Cloud Storage Gateway Benefits Abound
, I gave a overview on cloud storage gateways. This time, I'll talk about the benefits you can get from using a CSG as your storage target for your image-based VM backups, and how your backup software can make the solution more effective.
CSGs are used to transfer data, including backup images, to a storage-as-a-service provider. CSGs can run on physical or virtual machines and hold data on the LAN until it is time to transfer to the cloud. Users access data through the LAN connection, instead of the slower WAN.
Speed is one of the big benefits to using a CSG together with an image-based backup solution. There are cost and convenience benefits as well – provided the backup solution has the features and functionality needed to optimize CSG use.
So, what are the benefits of using a cloud storage gateway with image-level backups? I see four major ones:
When you go to the cloud, you might be able to leave your tape behind. Using a CSG allows you to keep your backups off site and recover them locally, even at the image or file level. Cloud CSGs also provide a DR option, because most of them can be installed in another location, and allow you to connect to your existing data in the cloud. Once you have a CSG set up and working with your image-level backups and you can restore images or files from this configuration, it might be time to think twice about tapes.
- Adding distance doesn't add time. Even when the images are moved off site to your cloud storage provider, file-level recovery will be nearly instant. Because your image-based backup solution should only request the blocks needed to recover the files you're asking for (instead of the complete backup job), and because nowadays downloads are faster than uploads, your recovery process should be nearly instantaneous. Think about how this compares to trying to locate a tape that was moved off site to fill the same request -- recovery could be days instead of minutes.
- Only pay for what you need to recover. Since image-based backup can restore files and images from a single image, you're going to save lots of bandwidth on cloud transfer and storage costs. Traditional backup products store files and images side-by-side, which results in more to recover and takes more of your money for bandwidth and storage.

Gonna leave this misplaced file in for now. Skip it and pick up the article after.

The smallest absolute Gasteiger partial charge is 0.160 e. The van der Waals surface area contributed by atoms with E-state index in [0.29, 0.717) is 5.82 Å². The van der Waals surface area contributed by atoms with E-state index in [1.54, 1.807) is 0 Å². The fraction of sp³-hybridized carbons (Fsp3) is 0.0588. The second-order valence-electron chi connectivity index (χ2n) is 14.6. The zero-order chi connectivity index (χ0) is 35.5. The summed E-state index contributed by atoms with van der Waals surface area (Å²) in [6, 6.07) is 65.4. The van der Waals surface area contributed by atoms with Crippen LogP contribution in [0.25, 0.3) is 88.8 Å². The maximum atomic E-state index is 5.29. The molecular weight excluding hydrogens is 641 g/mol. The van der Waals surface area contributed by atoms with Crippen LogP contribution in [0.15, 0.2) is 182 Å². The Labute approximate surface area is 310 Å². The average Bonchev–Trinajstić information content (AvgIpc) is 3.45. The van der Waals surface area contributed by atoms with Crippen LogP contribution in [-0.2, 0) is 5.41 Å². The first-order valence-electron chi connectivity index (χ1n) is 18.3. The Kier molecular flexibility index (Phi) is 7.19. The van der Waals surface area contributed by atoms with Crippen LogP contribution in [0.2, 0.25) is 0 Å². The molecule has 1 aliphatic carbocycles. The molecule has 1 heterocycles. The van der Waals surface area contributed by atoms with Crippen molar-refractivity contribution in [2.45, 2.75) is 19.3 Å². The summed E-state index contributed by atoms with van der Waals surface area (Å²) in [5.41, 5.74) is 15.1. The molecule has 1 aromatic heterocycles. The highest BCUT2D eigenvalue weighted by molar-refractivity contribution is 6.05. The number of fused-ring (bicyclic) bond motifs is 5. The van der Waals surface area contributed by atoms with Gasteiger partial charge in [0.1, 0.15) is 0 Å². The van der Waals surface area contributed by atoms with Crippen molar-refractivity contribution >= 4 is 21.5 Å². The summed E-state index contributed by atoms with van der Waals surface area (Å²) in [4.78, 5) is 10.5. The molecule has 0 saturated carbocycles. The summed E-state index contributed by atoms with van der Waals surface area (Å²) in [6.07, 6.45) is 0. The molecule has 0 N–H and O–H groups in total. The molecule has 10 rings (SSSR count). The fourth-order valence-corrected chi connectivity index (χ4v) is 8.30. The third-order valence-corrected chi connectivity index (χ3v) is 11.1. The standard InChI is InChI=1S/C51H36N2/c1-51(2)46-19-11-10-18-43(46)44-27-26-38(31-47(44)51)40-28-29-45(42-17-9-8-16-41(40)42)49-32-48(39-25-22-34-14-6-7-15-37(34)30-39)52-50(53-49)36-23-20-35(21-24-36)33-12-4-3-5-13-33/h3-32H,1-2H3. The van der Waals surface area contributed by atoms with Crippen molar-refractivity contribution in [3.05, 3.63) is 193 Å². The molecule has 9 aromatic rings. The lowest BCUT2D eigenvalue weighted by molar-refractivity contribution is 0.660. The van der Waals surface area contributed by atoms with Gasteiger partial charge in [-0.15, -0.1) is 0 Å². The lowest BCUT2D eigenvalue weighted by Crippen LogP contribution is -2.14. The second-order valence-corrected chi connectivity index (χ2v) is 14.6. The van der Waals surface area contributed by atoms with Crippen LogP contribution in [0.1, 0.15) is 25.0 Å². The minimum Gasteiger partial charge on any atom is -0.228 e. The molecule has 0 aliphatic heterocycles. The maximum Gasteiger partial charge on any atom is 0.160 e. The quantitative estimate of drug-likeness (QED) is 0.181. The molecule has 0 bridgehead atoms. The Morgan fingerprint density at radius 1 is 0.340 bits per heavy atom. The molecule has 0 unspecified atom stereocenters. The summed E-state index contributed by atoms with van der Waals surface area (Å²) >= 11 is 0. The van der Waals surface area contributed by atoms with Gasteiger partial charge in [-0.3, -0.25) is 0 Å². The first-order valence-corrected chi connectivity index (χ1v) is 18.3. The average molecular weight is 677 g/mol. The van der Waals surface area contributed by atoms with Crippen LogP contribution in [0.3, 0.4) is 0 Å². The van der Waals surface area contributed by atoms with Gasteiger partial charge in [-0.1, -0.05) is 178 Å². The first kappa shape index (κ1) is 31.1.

- Time pressure is reduced. CSGs work on the principal that they have a local cache to allow data to come into the cloud storage gateway as fast as possible over the LAN before it's sent off to the cloud storage provider via the WAN. This is great because you're not compromising your image-based backup window to get your backup data into cloud storage.
When I talk about the benefits of using the two technologies together I'm assuming that the VM backup software has the following capabilities that support efficient operations:
- The ability to skip deleted data during backup. This is big. I recently did a test and found that skipping deleted data for 35 VMs with only Windows installs came out to a savings of 20 GB. That's 20 GB of data that doesn't need to be sent over the WAN to your cloud storage vendor and 20 GB that doesn't need to be paid for. Some cloud storage provides charge for both data transfer and storage, so skipping deleted data can mean a big savings.
- Turning off compression during backup is also advantageous for minimizing file sizes. Most cloud storage gateways have their own de-duplication and compression features. If you've ever re-zipped a zip file you might have seen it get bigger. The same problem applies when cloud storage gateways de-dupe and compress previously compressed backups.
- Enabling file-level restore from the backup image. If this process is done correctly, the backup software should only request the blocks needed to reassemble the requested files. In a CSG environment, the CSG will only request the necessary blocks from the cloud storage provider – as opposed to requesting the whole archive, whose size might be measured in gigs. File-level restores help keep transfer costs down and allow faster restores.
Like much about the cloud, CSGs are relatively new and subject to change. These are my initial observations and lessons learned about using image-based backup with cloud storage gateways; please share yours.
Posted by Jason Mattox on 02/03/2011 at 12:49 PM